Monday, January 28, 2013

African Union Summit Says: 'Stop Coups In Africa'

‘Stop coups in Africa’

Sunday, 27 January 2013 00:00
Mabasa Sasa in Addis Ababa

The African Union should sanction any countries where unconstitutional power transfers occur, Foreign Ministers from across the continent have said.

Since the 1950s, there have been at least 85 coups or attempted coups in Africa — many of them in the same countries — as states continuously fail to put in place constitutional structures and institutions that guarantee peaceful power transfers.

While the number of coups has slowed down since the 1980s, the rate at which coups occur remains a major development challenge in many African countries.

In just the past 10 years, there have been coups or coup attempts in the Central African Republic (2003), Chad (2004), Equatorial Guinea (2004), Mauritania (2005), Chad (2006), Madagascar (2006), Guinea-Conakry (2008), Mauritania (2008), Madagascar (2009), Niger (2010), Guinea-Bissau (2010), the DRC (2011), Niger (2011), Guinea-Bissau (2011), Libya (2011), Egypt (2011), Tunisia (2011), Mali (2012) and Guinea-Bissau (2012).

That is nearly two coups or coup attempts per year over the past decade.

This is despite there being the Lome and Algiers Declarations that empower the African Union to sanction countries in which such power transfers occur, often at the great loss of human life and much infrastructure and economic damage.

African Foreign Affairs Ministers now want to stop that by asking the AU Heads of State and Government to amend the two declarations.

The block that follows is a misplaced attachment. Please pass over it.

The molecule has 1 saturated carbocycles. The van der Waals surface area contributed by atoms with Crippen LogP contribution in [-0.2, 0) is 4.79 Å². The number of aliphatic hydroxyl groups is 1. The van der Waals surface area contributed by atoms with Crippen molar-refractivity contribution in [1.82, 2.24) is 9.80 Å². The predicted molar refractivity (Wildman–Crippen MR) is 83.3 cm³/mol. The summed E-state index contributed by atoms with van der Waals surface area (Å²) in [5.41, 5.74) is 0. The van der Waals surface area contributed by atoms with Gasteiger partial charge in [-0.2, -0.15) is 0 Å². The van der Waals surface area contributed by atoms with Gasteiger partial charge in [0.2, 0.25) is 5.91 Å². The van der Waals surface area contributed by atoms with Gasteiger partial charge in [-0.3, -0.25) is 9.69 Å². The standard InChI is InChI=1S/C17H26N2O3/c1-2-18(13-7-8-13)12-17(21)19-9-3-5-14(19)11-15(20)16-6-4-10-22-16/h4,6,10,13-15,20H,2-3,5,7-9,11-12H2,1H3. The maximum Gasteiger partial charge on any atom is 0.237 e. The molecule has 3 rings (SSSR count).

They said this at their meeting under the banner of the Executive Council of the AU in Addis Ababa, Ethiopia, last Thursday.

The meeting was held ahead of the 20th Summit of AU leaders, the same Heads of State who the Foreign Ministers want to get tough on the issue of coups.

Chair of the Executive Council Minister Nassirou Bako Arifari of Benin said under the Lome and the Algiers Declarations, the AU could impose sanctions that include trade restrictions.

“We need the amendments to the protocol to criminalise coups. We also need a model law on universal jurisdiction on international crimes,” Minister Arifari said.

Addressing the Executive Council, AU Commission Chair Dr Nkosazana Dlamini-Zuma emphasised that there could be no development without stability.

“The persistence and re-emergence of old conflicts and the development of new threats to security continues to require our urgent and focused attention and, in particular, understanding and addressing the root causes of conflicts.

“To this end, amongst other things we must do, is to accelerate the operationalisation of the Africa Standby Force, so that the continent has the capacity for rapid response, when the situation requires.”

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